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From one of the most influential journalists of the last half century, an essential explanation and defense of a foundational American idea: free speech
More than any other people on earth, we Americans are free to say and write what we think. The press can air the secrets of government, the corporate boardroom, or the bedroom with little fear of punishment or penalty. This extraordinary freedom results not from America's culture of tolerance, but from fourteen words in the constitution: the free expression clauses of the First Amendment.
In Freedom for the Thought That We Hate, two-time Pulitzer Prize-winner Anthony Lewis describes how our free-speech rights were created in five distinct areas: political speech, artistic expression, libel, commercial speech, and unusual forms of expression such as T-shirts and campaign spending. It is a story of hard choices, heroic judges, and the fascinating and eccentric defendants who forced the legal system to come face to face with one of America's great founding ideas.
About the Author
Anthony Lewis (1927-2013), a two-time winner of the Pulitzer Prize, was a columnist for the New York Times op-ed page from 1969 through 2001. In addition to his long and distinguished career with the Times, Mr. Lewis was, starting in 1983, the James Madison Visiting Professor at Columbia University. He was the author of two other books, Gideon's Trumpet and Make No Law.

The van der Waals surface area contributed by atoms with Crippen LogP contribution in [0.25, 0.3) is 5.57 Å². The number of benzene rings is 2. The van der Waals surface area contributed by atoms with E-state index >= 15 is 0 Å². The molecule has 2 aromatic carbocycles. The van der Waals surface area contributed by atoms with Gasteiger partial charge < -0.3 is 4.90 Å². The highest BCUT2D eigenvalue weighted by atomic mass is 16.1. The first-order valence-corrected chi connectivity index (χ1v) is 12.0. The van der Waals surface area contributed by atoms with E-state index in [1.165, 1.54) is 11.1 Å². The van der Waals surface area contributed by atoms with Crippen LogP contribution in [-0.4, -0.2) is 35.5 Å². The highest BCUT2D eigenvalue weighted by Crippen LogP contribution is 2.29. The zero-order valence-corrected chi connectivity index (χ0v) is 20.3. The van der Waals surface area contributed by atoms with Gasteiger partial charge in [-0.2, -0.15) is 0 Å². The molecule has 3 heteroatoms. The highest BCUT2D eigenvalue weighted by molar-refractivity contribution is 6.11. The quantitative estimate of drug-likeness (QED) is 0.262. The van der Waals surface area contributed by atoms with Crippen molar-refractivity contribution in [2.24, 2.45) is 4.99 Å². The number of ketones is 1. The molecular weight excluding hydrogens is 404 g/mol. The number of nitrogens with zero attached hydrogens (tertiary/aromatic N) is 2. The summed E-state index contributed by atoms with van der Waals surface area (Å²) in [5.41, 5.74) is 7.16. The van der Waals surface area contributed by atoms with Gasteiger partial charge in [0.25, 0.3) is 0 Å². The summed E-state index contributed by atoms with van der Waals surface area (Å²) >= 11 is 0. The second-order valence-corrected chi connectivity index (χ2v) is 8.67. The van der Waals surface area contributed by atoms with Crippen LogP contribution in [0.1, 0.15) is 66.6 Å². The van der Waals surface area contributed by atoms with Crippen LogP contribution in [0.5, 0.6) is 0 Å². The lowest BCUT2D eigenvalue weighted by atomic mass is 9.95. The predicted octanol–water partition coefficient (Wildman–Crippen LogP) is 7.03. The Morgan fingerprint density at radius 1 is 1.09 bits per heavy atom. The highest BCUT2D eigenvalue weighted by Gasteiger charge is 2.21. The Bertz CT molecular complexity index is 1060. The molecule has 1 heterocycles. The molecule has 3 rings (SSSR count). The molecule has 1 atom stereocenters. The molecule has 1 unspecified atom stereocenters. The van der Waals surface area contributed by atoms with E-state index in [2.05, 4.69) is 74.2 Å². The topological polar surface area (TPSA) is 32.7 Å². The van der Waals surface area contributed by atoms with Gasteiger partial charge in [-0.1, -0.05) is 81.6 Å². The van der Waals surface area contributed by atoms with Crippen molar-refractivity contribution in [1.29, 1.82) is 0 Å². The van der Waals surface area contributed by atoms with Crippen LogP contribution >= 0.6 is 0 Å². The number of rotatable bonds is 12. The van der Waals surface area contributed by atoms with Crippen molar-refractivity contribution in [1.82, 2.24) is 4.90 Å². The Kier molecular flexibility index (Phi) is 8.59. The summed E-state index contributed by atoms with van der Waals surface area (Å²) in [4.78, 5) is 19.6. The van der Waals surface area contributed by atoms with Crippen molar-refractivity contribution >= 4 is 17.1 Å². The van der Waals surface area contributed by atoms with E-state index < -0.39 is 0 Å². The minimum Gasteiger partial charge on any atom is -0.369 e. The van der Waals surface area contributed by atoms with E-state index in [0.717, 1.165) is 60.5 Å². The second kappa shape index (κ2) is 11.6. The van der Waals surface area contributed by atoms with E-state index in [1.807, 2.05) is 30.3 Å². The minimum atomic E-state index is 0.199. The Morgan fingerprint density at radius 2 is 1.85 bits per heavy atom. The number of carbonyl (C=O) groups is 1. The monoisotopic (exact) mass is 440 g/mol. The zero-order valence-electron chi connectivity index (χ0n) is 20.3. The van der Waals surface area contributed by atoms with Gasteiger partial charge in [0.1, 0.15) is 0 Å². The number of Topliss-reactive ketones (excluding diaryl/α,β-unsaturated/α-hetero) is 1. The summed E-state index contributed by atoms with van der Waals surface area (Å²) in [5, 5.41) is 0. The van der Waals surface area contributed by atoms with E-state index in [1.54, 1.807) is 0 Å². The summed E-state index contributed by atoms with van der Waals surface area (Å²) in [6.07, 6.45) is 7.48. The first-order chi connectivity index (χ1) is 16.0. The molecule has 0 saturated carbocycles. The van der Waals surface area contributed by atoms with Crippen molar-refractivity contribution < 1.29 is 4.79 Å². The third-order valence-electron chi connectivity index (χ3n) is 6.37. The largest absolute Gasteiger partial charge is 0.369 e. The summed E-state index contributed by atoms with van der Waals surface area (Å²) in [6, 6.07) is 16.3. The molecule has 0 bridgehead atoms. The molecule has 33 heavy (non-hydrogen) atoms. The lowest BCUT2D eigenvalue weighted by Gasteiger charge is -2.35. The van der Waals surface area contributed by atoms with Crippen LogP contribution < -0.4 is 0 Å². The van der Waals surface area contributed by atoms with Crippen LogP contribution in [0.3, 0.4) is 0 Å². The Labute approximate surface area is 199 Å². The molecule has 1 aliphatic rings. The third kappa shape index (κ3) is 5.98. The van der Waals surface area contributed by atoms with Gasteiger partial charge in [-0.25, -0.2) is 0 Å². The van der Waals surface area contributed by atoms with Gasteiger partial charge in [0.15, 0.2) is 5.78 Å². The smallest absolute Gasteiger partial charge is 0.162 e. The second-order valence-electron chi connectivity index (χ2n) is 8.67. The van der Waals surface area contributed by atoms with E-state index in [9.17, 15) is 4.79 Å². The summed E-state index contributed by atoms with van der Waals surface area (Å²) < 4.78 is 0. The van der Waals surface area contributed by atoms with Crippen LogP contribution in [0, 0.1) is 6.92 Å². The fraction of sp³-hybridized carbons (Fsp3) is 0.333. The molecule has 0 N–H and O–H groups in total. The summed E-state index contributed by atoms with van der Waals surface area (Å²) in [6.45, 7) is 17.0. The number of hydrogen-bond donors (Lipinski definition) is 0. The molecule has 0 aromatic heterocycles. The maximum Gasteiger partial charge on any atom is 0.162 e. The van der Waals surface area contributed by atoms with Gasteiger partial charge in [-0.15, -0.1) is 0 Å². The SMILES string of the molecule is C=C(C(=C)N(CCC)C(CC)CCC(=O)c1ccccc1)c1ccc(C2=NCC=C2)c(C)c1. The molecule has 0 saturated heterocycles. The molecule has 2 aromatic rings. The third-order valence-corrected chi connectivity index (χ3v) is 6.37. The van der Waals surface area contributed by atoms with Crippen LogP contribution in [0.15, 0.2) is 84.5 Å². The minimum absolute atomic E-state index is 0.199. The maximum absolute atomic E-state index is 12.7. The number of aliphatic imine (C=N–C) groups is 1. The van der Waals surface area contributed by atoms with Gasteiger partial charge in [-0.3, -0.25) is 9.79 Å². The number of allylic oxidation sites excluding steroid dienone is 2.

"[A] heroic account of how courageous judges in the 20th century created the modern First Amendment."—Jeffrey Rosen, New York Times Book Review
Mr. Lewis does a remarkable job of presenting the history and scope of freedom of thought...a concise and wise book."—Economist
"[Lewis] looks behind the printed page to scrutinize the experiences and values of the men and women whose utterances are given the force of law. The result is a short history of the First Amendment that is always illuminating and sometimes rollicking."—Los Angeles Times
"Lewis blends a profound understanding of First Amendment jurisprudence and history with an enjoyable writing style that his readers have long come to admire. In our war-torn era where dissent and open-minded debate have become problematic, Lewis compels us to remember the crucial function free speech serves in our democratic form of government."—Christian Science Monitor
"It's hard to imagine a book about legal history reading like a page-turner, but this one does. The Supreme Court justices whose decisions have shaped our country emerge as conflicted and principled human beings. The questions that have yet to be settled press impatiently against the book's pages, reminding us that the First Amendment continues to shift under our feet even as we read."—Providence Journal